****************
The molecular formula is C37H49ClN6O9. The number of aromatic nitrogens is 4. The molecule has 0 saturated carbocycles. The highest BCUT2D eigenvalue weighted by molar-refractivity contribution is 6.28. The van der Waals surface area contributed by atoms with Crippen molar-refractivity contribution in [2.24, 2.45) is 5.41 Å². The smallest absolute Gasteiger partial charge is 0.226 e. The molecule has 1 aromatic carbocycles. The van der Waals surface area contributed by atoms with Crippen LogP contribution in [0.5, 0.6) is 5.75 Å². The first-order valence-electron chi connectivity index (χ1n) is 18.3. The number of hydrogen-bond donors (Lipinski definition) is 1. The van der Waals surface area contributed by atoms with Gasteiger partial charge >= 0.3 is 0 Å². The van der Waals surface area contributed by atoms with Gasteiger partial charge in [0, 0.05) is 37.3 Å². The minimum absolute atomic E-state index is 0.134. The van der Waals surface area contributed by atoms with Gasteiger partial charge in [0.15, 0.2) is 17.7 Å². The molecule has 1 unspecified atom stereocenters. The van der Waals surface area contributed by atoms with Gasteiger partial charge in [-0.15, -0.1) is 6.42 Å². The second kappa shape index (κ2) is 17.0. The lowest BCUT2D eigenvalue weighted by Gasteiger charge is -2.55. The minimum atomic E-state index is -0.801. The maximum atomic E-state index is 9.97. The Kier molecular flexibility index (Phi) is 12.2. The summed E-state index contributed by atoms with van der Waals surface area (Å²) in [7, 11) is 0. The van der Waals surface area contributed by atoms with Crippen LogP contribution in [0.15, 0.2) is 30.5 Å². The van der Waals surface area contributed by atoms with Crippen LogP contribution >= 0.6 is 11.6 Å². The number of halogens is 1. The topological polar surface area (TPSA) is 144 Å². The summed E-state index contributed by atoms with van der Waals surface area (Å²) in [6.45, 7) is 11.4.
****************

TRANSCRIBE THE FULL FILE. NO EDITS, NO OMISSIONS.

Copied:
The molecular formula is C37H49ClN6O9. The number of aromatic nitrogens is 4. The molecule has 0 saturated carbocycles. The highest BCUT2D eigenvalue weighted by molar-refractivity contribution is 6.28. The van der Waals surface area contributed by atoms with Crippen molar-refractivity contribution in [2.24, 2.45) is 5.41 Å². The smallest absolute Gasteiger partial charge is 0.226 e. The molecule has 1 aromatic carbocycles. The van der Waals surface area contributed by atoms with Crippen LogP contribution in [0.5, 0.6) is 5.75 Å². The first-order valence-electron chi connectivity index (χ1n) is 18.3. The number of hydrogen-bond donors (Lipinski definition) is 1. The van der Waals surface area contributed by atoms with Gasteiger partial charge >= 0.3 is 0 Å². The van der Waals surface area contributed by atoms with Gasteiger partial charge in [0, 0.05) is 37.3 Å². The minimum absolute atomic E-state index is 0.134. The van der Waals surface area contributed by atoms with Gasteiger partial charge in [0.15, 0.2) is 17.7 Å². The molecule has 1 unspecified atom stereocenters. The van der Waals surface area contributed by atoms with Gasteiger partial charge in [-0.15, -0.1) is 6.42 Å². The second kappa shape index (κ2) is 17.0. The lowest BCUT2D eigenvalue weighted by Gasteiger charge is -2.55. The minimum atomic E-state index is -0.801. The maximum atomic E-state index is 9.97. The Kier molecular flexibility index (Phi) is 12.2. The summed E-state index contributed by atoms with van der Waals surface area (Å²) in [7, 11) is 0. The van der Waals surface area contributed by atoms with Crippen LogP contribution in [0.15, 0.2) is 30.5 Å². The van der Waals surface area contributed by atoms with Crippen LogP contribution >= 0.6 is 11.6 Å². The number of halogens is 1. The topological polar surface area (TPSA) is 144 Å². The summed E-state index contributed by atoms with van der Waals surface area (Å²) in [6.45, 7) is 11.4.